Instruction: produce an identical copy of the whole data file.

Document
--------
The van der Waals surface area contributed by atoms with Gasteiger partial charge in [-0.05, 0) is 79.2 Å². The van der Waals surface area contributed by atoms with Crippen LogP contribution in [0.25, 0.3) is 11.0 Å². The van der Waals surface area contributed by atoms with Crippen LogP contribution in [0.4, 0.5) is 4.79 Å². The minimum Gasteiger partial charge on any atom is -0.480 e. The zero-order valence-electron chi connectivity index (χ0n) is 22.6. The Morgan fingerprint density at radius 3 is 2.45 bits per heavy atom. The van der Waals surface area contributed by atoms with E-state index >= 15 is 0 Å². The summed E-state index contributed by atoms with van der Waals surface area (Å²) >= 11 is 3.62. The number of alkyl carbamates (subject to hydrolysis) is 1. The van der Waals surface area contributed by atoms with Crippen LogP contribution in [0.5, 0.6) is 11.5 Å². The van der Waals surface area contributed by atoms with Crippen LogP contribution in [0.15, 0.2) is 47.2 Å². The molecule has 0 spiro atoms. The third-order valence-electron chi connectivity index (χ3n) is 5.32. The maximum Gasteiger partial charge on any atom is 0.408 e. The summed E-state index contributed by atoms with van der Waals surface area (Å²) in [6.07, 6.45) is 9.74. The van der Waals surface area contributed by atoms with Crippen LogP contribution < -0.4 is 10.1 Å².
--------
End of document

The van der Waals surface area contributed by atoms with Gasteiger partial charge in [-0.05, 0) is 79.2 Å². The van der Waals surface area contributed by atoms with Crippen LogP contribution in [0.25, 0.3) is 11.0 Å². The van der Waals surface area contributed by atoms with Crippen LogP contribution in [0.4, 0.5) is 4.79 Å². The minimum Gasteiger partial charge on any atom is -0.480 e. The zero-order valence-electron chi connectivity index (χ0n) is 22.6. The Morgan fingerprint density at radius 3 is 2.45 bits per heavy atom. The van der Waals surface area contributed by atoms with E-state index >= 15 is 0 Å². The summed E-state index contributed by atoms with van der Waals surface area (Å²) >= 11 is 3.62. The number of alkyl carbamates (subject to hydrolysis) is 1. The van der Waals surface area contributed by atoms with Crippen LogP contribution in [0.5, 0.6) is 11.5 Å². The van der Waals surface area contributed by atoms with Crippen LogP contribution in [0.15, 0.2) is 47.2 Å². The molecule has 0 spiro atoms. The third-order valence-electron chi connectivity index (χ3n) is 5.32. The maximum Gasteiger partial charge on any atom is 0.408 e. The summed E-state index contributed by atoms with van der Waals surface area (Å²) in [6.07, 6.45) is 9.74. The van der Waals surface area contributed by atoms with Crippen LogP contribution < -0.4 is 10.1 Å².